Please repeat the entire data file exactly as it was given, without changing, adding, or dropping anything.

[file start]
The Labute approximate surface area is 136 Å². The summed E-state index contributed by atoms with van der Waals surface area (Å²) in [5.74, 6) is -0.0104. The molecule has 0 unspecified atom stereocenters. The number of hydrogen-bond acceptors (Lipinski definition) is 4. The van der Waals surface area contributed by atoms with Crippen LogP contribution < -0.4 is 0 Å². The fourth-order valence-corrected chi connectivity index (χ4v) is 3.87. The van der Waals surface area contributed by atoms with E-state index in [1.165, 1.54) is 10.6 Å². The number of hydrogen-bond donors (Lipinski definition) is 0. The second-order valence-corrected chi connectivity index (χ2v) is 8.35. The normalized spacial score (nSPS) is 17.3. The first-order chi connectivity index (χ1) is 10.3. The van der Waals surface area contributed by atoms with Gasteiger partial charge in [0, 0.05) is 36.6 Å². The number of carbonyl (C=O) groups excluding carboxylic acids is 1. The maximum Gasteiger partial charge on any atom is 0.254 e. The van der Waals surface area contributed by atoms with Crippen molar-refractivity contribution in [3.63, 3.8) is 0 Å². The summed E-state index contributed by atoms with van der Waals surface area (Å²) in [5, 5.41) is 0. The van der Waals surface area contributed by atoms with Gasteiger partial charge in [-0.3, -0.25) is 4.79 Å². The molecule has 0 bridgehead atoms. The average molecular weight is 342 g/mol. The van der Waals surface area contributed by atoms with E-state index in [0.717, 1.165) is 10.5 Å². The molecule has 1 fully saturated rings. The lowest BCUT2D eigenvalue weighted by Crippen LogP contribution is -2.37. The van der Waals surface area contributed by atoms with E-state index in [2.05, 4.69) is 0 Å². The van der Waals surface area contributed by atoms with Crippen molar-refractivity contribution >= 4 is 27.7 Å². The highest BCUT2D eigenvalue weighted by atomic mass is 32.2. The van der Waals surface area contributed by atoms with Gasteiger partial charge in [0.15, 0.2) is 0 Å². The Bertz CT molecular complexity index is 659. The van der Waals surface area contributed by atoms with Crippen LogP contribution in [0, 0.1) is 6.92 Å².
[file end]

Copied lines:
The Labute approximate surface area is 136 Å². The summed E-state index contributed by atoms with van der Waals surface area (Å²) in [5.74, 6) is -0.0104. The molecule has 0 unspecified atom stereocenters. The number of hydrogen-bond acceptors (Lipinski definition) is 4. The van der Waals surface area contributed by atoms with Crippen LogP contribution < -0.4 is 0 Å². The fourth-order valence-corrected chi connectivity index (χ4v) is 3.87. The van der Waals surface area contributed by atoms with E-state index in [1.165, 1.54) is 10.6 Å². The number of hydrogen-bond donors (Lipinski definition) is 0. The second-order valence-corrected chi connectivity index (χ2v) is 8.35. The normalized spacial score (nSPS) is 17.3. The first-order chi connectivity index (χ1) is 10.3. The van der Waals surface area contributed by atoms with Gasteiger partial charge in [0, 0.05) is 36.6 Å². The number of carbonyl (C=O) groups excluding carboxylic acids is 1. The maximum Gasteiger partial charge on any atom is 0.254 e. The van der Waals surface area contributed by atoms with Crippen molar-refractivity contribution in [3.63, 3.8) is 0 Å². The summed E-state index contributed by atoms with van der Waals surface area (Å²) in [5, 5.41) is 0. The van der Waals surface area contributed by atoms with Gasteiger partial charge in [-0.3, -0.25) is 4.79 Å². The molecule has 0 bridgehead atoms. The average molecular weight is 342 g/mol. The van der Waals surface area contributed by atoms with E-state index in [0.717, 1.165) is 10.5 Å². The molecule has 1 fully saturated rings. The lowest BCUT2D eigenvalue weighted by Crippen LogP contribution is -2.37. The van der Waals surface area contributed by atoms with E-state index in [2.05, 4.69) is 0 Å². The van der Waals surface area contributed by atoms with Crippen molar-refractivity contribution >= 4 is 27.7 Å². The highest BCUT2D eigenvalue weighted by atomic mass is 32.2. The van der Waals surface area contributed by atoms with Gasteiger partial charge in [0.15, 0.2) is 0 Å². The Bertz CT molecular complexity index is 659. The van der Waals surface area contributed by atoms with Crippen LogP contribution in [0, 0.1) is 6.92 Å².